On Friday, the Bureau of Labor Statistics (BLS) published harrowing data on the labor-market consequences of the shutdown, based on survey data on households and firms taken in the calendar week that included April 12. This, though, is by no means the end of the bad news. On June 5, the BLS will publish data for May that we know is going to be even worse—not least because we know that claims for unemployment insurance are continuing. In the state of Texas, for example, initial claims were 274,000 for that second week of April, and averaged more than 260,000 a week in the three weeks since then.
The data are hard to interpret because any idea of “normal” has gone out of the window. A labor economist is what you need to pick your way through this new statistical landscape where everything has changed.
Let’s start with data from firms and establishments. First, there was a big decline in the numbers of jobs reported by firms (the so-called non-farm payrolls) of 20.5 million. Employment declines were especially high in the retail trade and health care: each fell by around 2 million; in food and drink services, which includes restaurants, bars, and cafés, things were even worse, down 5.5 million. Even government jobs were down by nearly a million. Amid this extraordinary turbulence, there were a few quirks—including a rise in the average number of hours worked from 34.1 to 34.2, even though total hours worked fell by 15 percent, and hourly earnings were up more than 7 percent. The reason for these apparent anomalies was that the low-paid and those on fewer hours are the workers most adversely and disproportionately affected by the shutdowns.
The household account gave us gruesome detail about who has felt the worst impact. And it’s important to note that the household account captures a broader picture than the firms’ data does, since it covers the self-employed and household workers who are especially affected as the economy turns downward. Employment according to that account fell by 22.4 million.
Those at the lower end of the wage scale who, in aggregate terms, can benefit most from a boom are the hardest hit in the slump. The first number that hit the headlines during this pandemic crisis was the rise in total unemployment of 15.9 million to 22.5 million, which resulted in a rise in the unemployment rate from 3.5 percent in February, to 4.4 percent in March, to 14.7 percent in April. In reality, the unemployment rate has been even higher.
The BLS explained in its release with Friday’s figures that in fact an additional 7.5 million workers “wrongly” reported that they were employed but absent from work. (The BLS had given special instructions to household survey interviewers for all employed people absent from work due to coronavirus-related business closures should have been classified as unemployed on temporary layoff. But the BLS didn’t correct the numbers and simply reported what people said.) Adding those 7.5 million to the 22.5 million actually reported, to get a total of 30 million jobless, and then dividing by a labor force of 155.8 million results in a true unemployment rate of 19.3 percent.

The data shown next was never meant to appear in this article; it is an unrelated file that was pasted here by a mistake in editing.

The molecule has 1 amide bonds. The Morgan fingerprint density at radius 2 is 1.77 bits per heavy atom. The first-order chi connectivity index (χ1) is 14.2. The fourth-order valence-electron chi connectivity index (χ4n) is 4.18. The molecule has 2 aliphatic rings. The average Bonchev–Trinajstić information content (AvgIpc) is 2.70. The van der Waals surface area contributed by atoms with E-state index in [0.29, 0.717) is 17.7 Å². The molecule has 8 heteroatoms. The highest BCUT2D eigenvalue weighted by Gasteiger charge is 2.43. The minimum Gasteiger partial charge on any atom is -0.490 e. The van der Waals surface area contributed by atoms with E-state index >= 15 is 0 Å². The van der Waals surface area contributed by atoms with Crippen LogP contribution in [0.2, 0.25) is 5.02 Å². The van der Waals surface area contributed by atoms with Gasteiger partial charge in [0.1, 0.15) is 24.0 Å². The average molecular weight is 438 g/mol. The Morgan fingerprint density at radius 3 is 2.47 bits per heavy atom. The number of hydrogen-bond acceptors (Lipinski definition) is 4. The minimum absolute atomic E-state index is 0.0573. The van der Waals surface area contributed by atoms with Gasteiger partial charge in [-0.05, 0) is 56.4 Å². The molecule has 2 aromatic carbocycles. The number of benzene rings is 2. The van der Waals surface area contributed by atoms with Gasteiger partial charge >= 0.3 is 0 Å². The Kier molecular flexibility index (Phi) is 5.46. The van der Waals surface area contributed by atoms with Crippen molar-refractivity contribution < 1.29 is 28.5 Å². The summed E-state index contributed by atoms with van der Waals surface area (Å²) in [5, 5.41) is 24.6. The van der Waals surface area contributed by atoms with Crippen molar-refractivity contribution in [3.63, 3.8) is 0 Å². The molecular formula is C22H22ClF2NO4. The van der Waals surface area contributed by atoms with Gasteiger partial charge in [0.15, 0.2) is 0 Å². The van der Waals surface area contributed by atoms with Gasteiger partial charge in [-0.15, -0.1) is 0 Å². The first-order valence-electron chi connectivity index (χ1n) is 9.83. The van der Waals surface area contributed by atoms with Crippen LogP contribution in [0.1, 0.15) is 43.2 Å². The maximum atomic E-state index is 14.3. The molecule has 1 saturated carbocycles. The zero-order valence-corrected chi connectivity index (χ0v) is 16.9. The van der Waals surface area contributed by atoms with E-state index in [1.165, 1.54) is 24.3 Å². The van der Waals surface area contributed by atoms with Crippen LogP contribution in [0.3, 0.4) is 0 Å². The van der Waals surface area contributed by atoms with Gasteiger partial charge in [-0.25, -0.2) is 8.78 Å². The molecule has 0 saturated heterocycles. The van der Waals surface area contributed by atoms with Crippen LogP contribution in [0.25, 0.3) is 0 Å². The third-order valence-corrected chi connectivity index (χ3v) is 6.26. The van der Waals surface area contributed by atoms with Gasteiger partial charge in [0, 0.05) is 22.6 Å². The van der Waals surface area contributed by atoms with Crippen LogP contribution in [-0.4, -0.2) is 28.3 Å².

Such a number is unprecedented in most people’s lifetimes. In the crash of 2007–2008, it took nearly two years for the unemployment rate to double from 5 percent in December 2007 to 10 percent in October 2009. This time, the rate has quintupled in eight weeks. The only comparable numbers were in the Great Depression, but even then, the increase took much longer. The annual unemployment rate in the US was 3 percent in 1929, 9 percent in 1930, 16 percent in 1931, 24 percent in 1932, and 25 percent in 1933. By 1941, just before the US entered World War II, it stood at 10 percent. So we may be facing a very long haul out of this abyss.
The concern is that the most vulnerable are the worst affected—much as they are in terms of the death rates from the Covid-19 virus—and this is indeed what we are seeing. The unemployment rate of those with less than a high-school diploma jumped from 6.8 percent on the month to 21.2 percent; and for high-school graduates, it went from 4.4 percent to 17.3 percent. For those with some college education, the numbers rose from 3.7 percent to 15 percent; and for college graduates, from 2.5 percent to 8.4 percent. The Hispanic unemployment rate rose particularly steeply, from 6 percent to 18.9 percent.
There is a special concern about young people, who are going to struggle to make the transition from school to work. We know that a long spell of unemployment when you are young creates a permanent scar—reducing earnings for decades and increasing the risk of adverse life events. Even for those with college education, the graduating class of 2020 from universities is going to have a tough time. But minority youngsters with less education are going to be especially hard-hit. For many, in the past, one response to a bad labor market is to go back to school—but that doesn’t look that attractive right now.
This graph charts how bad the situation is. It plots the monthly unemployment rate for those aged sixteen to twenty-four from when records were first kept, in 1948. In April, the rate for this cohort rose to 27.4 percent, and it is hard to see it doing anything other than rising further for the foreseeable future. The class of 2020 does not even show up in the data yet.
It is hard to describe what we are seeing in these data as anything other than an unfolding disaster. The young are my greatest worry.